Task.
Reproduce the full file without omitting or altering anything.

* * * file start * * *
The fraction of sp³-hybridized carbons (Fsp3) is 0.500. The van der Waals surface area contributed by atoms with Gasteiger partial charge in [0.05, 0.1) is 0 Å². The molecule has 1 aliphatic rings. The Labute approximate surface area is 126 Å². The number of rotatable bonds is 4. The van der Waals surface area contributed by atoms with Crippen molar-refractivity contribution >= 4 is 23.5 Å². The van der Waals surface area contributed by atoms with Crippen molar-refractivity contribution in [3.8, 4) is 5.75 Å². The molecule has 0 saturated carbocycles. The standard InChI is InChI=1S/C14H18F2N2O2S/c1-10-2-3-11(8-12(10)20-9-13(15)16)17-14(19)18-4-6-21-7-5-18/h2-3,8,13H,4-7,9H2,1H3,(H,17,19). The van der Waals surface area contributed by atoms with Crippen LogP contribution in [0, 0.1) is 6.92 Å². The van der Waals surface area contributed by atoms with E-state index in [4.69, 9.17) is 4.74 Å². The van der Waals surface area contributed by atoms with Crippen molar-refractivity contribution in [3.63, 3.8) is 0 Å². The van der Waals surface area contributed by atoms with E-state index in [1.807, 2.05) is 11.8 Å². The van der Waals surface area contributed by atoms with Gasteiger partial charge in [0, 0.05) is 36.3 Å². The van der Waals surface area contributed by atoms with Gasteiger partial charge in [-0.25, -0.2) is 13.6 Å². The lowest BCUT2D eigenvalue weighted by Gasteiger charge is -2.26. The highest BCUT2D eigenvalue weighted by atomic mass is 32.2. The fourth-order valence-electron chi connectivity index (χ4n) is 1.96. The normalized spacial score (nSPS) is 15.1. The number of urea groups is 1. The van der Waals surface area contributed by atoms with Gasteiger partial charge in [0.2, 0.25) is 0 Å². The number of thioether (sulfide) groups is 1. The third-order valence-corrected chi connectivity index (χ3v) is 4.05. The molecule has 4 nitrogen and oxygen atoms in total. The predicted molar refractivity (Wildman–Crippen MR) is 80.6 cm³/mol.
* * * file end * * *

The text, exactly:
The fraction of sp³-hybridized carbons (Fsp3) is 0.500. The van der Waals surface area contributed by atoms with Gasteiger partial charge in [0.05, 0.1) is 0 Å². The molecule has 1 aliphatic rings. The Labute approximate surface area is 126 Å². The number of rotatable bonds is 4. The van der Waals surface area contributed by atoms with Crippen molar-refractivity contribution >= 4 is 23.5 Å². The van der Waals surface area contributed by atoms with Crippen molar-refractivity contribution in [3.8, 4) is 5.75 Å². The molecule has 0 saturated carbocycles. The standard InChI is InChI=1S/C14H18F2N2O2S/c1-10-2-3-11(8-12(10)20-9-13(15)16)17-14(19)18-4-6-21-7-5-18/h2-3,8,13H,4-7,9H2,1H3,(H,17,19). The van der Waals surface area contributed by atoms with Crippen LogP contribution in [0, 0.1) is 6.92 Å². The van der Waals surface area contributed by atoms with E-state index in [4.69, 9.17) is 4.74 Å². The van der Waals surface area contributed by atoms with Crippen molar-refractivity contribution in [3.63, 3.8) is 0 Å². The van der Waals surface area contributed by atoms with E-state index in [1.807, 2.05) is 11.8 Å². The van der Waals surface area contributed by atoms with Gasteiger partial charge in [0, 0.05) is 36.3 Å². The van der Waals surface area contributed by atoms with Gasteiger partial charge in [-0.25, -0.2) is 13.6 Å². The lowest BCUT2D eigenvalue weighted by Gasteiger charge is -2.26. The highest BCUT2D eigenvalue weighted by atomic mass is 32.2. The fourth-order valence-electron chi connectivity index (χ4n) is 1.96. The normalized spacial score (nSPS) is 15.1. The number of urea groups is 1. The van der Waals surface area contributed by atoms with Gasteiger partial charge in [0.2, 0.25) is 0 Å². The number of thioether (sulfide) groups is 1. The third-order valence-corrected chi connectivity index (χ3v) is 4.05. The molecule has 4 nitrogen and oxygen atoms in total. The predicted molar refractivity (Wildman–Crippen MR) is 80.6 cm³/mol.